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Insular AVM: Techniques for Resection

October 28, 2019

Transcript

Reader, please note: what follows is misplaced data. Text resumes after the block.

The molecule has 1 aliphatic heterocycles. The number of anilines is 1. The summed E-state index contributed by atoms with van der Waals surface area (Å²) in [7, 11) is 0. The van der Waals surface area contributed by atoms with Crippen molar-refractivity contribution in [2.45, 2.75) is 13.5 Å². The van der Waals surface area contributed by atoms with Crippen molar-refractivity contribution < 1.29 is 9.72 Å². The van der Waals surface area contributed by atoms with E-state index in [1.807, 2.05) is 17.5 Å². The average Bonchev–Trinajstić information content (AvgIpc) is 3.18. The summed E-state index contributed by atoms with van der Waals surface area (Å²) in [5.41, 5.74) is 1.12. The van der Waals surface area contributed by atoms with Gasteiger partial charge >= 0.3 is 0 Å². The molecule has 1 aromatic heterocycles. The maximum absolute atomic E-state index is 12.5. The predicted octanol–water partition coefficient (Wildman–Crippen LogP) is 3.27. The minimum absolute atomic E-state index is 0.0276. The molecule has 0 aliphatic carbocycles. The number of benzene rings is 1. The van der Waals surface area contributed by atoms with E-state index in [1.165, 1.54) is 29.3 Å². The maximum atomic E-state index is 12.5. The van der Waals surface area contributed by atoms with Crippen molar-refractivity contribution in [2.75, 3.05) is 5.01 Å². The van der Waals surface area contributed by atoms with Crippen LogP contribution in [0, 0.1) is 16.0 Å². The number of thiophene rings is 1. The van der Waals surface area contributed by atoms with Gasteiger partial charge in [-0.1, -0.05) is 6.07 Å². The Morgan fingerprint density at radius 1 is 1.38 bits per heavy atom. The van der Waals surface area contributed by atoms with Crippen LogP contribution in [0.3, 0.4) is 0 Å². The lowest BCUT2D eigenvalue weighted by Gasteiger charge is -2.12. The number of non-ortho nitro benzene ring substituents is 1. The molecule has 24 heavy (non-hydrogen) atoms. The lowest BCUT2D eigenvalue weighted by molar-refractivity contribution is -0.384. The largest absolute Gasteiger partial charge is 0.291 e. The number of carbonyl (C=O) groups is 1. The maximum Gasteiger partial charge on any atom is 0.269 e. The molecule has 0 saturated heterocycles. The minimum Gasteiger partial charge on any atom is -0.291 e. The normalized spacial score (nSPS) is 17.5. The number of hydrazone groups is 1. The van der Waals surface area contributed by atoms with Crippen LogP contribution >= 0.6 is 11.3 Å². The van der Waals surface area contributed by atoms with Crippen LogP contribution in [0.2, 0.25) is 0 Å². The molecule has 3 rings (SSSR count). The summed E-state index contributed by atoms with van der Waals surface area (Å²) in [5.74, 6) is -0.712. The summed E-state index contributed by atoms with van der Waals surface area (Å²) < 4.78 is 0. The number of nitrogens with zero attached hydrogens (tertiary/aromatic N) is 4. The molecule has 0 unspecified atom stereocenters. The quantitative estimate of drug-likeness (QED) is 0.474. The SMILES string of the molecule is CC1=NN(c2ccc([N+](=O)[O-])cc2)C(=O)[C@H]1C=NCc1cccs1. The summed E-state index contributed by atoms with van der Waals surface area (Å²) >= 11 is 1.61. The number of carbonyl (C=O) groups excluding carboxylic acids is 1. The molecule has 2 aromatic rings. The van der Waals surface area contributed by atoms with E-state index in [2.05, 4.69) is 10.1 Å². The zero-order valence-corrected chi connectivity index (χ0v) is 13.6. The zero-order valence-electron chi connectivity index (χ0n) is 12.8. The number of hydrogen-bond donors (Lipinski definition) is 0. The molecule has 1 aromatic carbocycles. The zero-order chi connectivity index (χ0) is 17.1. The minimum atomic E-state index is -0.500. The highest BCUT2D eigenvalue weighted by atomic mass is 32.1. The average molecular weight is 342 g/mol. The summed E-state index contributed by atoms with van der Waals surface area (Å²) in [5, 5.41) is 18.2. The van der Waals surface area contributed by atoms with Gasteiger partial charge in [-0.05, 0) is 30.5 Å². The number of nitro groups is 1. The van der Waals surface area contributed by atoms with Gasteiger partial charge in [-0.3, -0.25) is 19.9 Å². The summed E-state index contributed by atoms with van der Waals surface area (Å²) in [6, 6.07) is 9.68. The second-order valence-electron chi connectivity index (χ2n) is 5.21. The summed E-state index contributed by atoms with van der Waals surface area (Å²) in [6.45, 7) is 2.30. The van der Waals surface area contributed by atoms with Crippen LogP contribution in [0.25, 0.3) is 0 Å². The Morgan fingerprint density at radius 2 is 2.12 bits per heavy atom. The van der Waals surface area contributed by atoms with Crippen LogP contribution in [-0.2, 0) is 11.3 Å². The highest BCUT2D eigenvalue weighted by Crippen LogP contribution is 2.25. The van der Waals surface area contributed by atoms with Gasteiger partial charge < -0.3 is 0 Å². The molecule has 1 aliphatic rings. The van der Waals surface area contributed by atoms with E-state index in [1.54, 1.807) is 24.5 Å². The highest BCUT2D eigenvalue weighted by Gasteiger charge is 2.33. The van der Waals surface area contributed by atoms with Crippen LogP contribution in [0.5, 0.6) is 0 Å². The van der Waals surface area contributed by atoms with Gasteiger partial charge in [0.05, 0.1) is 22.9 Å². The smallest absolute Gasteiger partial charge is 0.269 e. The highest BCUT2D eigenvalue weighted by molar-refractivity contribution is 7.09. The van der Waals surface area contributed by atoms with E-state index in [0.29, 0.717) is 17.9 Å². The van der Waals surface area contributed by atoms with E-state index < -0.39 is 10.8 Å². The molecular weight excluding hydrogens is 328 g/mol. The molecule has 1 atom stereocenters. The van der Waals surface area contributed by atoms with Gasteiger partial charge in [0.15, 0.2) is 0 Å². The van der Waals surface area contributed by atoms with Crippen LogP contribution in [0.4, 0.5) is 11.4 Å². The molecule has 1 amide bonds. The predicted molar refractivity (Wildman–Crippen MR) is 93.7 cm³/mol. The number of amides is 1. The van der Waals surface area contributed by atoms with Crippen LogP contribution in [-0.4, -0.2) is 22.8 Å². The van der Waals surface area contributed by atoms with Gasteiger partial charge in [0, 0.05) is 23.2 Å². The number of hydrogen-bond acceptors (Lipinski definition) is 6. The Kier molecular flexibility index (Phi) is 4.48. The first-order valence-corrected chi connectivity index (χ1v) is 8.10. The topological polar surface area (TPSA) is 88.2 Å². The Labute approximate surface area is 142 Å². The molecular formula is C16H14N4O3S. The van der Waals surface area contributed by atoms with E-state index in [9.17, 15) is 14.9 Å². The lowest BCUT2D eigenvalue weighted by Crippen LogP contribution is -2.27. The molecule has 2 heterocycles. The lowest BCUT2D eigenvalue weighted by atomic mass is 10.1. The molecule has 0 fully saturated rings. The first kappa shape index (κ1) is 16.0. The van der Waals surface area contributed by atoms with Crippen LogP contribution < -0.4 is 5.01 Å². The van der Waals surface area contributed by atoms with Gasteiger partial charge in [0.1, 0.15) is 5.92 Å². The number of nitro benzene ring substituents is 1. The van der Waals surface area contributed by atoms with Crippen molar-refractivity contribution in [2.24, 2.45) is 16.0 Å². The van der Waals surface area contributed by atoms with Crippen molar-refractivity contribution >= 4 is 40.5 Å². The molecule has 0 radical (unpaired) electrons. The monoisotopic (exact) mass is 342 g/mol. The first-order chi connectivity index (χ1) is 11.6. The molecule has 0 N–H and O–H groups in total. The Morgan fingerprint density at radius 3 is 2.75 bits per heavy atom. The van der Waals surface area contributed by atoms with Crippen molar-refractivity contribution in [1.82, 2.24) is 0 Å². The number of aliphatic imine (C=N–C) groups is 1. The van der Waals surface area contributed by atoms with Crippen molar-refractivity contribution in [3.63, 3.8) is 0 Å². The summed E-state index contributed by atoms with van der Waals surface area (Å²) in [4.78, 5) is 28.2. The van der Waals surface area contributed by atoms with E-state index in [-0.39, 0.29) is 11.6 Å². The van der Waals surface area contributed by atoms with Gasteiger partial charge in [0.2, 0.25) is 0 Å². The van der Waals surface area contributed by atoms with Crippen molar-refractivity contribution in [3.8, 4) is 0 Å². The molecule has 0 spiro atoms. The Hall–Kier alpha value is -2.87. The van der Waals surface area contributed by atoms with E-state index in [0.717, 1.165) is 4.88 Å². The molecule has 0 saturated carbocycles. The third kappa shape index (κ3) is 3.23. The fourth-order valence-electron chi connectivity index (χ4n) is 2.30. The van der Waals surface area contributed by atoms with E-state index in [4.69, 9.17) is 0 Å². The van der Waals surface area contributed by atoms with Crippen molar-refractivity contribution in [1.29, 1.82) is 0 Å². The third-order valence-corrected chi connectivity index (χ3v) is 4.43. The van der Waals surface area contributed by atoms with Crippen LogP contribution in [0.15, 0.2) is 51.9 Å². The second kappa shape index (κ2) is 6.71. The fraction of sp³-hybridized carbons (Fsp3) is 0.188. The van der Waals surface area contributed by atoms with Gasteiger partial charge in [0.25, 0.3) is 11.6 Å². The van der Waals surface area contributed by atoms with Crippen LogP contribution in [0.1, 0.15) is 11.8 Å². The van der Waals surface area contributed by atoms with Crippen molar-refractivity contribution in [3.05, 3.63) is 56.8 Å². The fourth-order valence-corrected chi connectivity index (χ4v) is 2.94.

This video describes a resection of hemorrhagic Insular AVMs. This is an unfortunate 32 year-old male who presented with large intercerebral hemorrhage related to an insular AVM. You can see the dominant location of this malformation associated large blood clot more immediately with extension into the ventricle. This AVM had multiple episodes of hemorrhage previously and was observed in an outside institution. This patient had previously hadn't done insertion of a ventriculoperitoneal shunt. As expected, this AVM is primarily fed from the branches of the MCA and potentially some of the lenticulostriate arteries that are not evident on the CT angiogram. The strategy would be a left frontal temporal craniotomy and entering the hematoma cavity through the left inferior frontal gyrus, removing the clot, achieving decompression, and then circumferential disconnection of the malformation. You can see that the draining vein is a dominant one, more posterior along the nidus. And we're going to watch for that during the operation. Here's the angiogram again, demonstrating the relatively diffused nature of this malformation. Its main feeders are from the MCA branches. There are definitely some feeders from the deep structures that can be quite challenging. These deep white matter feeders are the most difficult part of the operation and the draining vein more posteriorly as expected. After left front temporal craniotomy, the duro was reflected. You can see that the hemorrhage led to significant amount of a clearance between the brain and the duro. Here's the temporal lobe. Here's the frontal lobe, anterior and fairy frontal lobe. Went ahead and enter the hemorrhagic cavity, just anterior to the AVM and removed as much clot as possible to decompress the brain and be able to manipulate the nidus more effectively during the later stages of the operation. Removing more clot. Here's some of the deep white matter feeders. They're encountered usually after the clot is evacuated. These were coagulated and here's a view of the malformation more posteriorly. I went ahead and extended to coat ecodomy more posteriorly, and here's the draining vein. As we expected posterior to the malformation. Here's the malformation located here. Again the draining vein is over here and we'll go ahead and circumferentially disconnect the malformation as we're doing right now. Obviously we have to carefully look for the MCA branches and protect them. I'm going to stay right on the surface of the nidus and then also disconnect the deep white matter feeders at the depth of the nidus. Here working around the superior pole of the malformation and other potential draining vein here that we also noted during the preoperative angiogram. Again, staying right on the nidus making sure none of the emphasized vessels is sacrificed. Here's the draining vein posteriorly. Again, more clots around the underneath surface of the malformation. Here's the malformation Nidus. Removing the clot, preserving the draining vein and then working circumferentially around the nidus until it is removed in entirety. Here is a branch of the MCA moving more posteriorly that was protected Under the tip of my arrow. You can see that right there. Here reaching along the posterior pole of the malformation, removing more clot and then disconnecting any of the vessels more inferiorly. I'll go ahead and achieve more hemostasis more immediately from the deep white matter feeders. And then mobilize the malformation out of our resection cavity. Here's inferiorly disconnecting the feeders from the MCA to the malformation. Here staying right on the surface of the malformation. This allowed me to minimize the amount of time necessary to dissect the MCA vessels. If this malformation was unruptured, it may have been reasonable to dissect the MCA branches much more effectively and identify them early on before the malformation is disconnected. Here again, disconnection of the malformation. There is a draining veins still left behind. I don't see any swelling of the malformation upon temporary occlusion of the vein. This tells me that the malformation is essentially devascularized. Here is a large, deep white matter that has been also coagulated. I think the malformation is mostly now circumferentially disconnected. Temporary occlusion of the vein did not reveal any findings and therefore the vein was also sacrificed and the nidus was then removed. Next I'm going to inspect a resection cavity very carefully to make sure there's no remarkable findings. Careful. Hemostasis is critical. I try to minimize any significant coagulation as this can often lead to more bleeding from the very friable wall of the resection cavity. Patience and irrigation with pure thrombus solution can be quite effective for those oozing areas. Here's the postoperative angiogram demonstrating complete exclusion of the malformation without any AV shunting. Here's the three months postoperative CT scan, which reveals resolution of the hemorrhage. And this patient actually made very nice recovery and has primarily returned to a functional status. Thank you.

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